Mr Macron urged German leader Angela Merkel to slash the country’s huge surplus during his successful election campaign.
He claimed the move would help the crisis-hit Eurozone.
But ex-European Parliament president Mr Schulz, who is battling to replace Mrs Merkel as Chancellor, has hit back at this comments.
He said: “In light of the presidential campaign in France and the debates led during the campaign, let me stress this: I regard the criticism of our high trade surplus as wrong.
“We don’t need to feel ashamed of being successful.
“Our exports are the result of good work done here in the country.”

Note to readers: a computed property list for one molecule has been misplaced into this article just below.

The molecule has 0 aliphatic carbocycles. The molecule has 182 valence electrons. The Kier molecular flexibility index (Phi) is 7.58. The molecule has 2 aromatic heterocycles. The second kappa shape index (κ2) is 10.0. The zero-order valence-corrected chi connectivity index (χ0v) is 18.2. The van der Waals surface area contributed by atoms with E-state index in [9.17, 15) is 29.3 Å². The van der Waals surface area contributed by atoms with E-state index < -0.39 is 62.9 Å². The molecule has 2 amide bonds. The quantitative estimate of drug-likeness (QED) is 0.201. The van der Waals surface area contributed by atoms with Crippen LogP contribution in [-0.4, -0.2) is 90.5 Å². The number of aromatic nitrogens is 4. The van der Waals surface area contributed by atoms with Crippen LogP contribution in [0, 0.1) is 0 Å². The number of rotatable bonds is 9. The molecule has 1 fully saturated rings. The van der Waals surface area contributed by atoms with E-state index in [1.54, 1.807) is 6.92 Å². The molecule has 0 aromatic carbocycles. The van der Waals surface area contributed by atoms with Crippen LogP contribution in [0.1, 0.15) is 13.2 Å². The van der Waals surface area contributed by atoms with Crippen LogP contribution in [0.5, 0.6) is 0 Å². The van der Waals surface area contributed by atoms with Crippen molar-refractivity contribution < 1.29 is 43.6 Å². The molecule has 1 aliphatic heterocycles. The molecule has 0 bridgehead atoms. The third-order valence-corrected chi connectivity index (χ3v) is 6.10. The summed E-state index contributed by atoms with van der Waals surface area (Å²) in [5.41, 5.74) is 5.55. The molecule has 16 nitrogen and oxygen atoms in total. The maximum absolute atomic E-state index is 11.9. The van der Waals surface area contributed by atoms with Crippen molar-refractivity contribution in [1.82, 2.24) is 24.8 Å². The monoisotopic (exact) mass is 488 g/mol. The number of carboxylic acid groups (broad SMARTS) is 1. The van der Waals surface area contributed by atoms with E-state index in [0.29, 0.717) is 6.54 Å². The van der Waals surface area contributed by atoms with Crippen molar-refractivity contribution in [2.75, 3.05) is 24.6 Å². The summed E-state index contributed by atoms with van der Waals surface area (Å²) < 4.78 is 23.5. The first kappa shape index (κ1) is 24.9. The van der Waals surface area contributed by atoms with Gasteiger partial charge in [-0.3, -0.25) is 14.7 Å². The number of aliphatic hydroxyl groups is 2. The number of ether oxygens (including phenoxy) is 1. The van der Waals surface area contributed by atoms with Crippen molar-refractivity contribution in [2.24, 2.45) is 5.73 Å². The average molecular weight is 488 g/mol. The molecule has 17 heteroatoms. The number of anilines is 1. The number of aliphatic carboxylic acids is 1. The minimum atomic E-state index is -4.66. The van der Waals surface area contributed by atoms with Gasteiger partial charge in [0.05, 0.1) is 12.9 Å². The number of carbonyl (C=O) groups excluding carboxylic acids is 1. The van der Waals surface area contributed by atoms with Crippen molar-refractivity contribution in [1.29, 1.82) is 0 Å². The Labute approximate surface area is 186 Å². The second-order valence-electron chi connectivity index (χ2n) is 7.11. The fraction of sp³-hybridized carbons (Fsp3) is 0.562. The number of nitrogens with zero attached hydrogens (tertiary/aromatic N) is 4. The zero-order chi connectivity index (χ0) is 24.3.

Speaking last month, Mr Macron had said: “Germany benefits from the imbalances within the Eurozone and achieves very high trade surpluses.
“Those aren’t a good thing either for Germany or for the economy of the Eurozone.
“There should be a rebalancing.”
Mrs Merkel joined Mr Schulz in rejecting his criticism, saying the large surplus is “linked to the quality of our products”.
The Chancellor added: “Another part of it is linked to the policies of the European Central Bank which we can’t influence.
“Wage increases are now exceeding productivity growth and if you look at the forecasts, the surplus will fall slightly in coming years.”
She said the 39-year-old, who will become France’s youngest ever president after his inauguration next week, “carried the hopes of millions” of Europeans.
Mrs Merkel added: “He ran a courageous pro-European campaign, stands for openness to the world and is committed decisively to a social market economy.”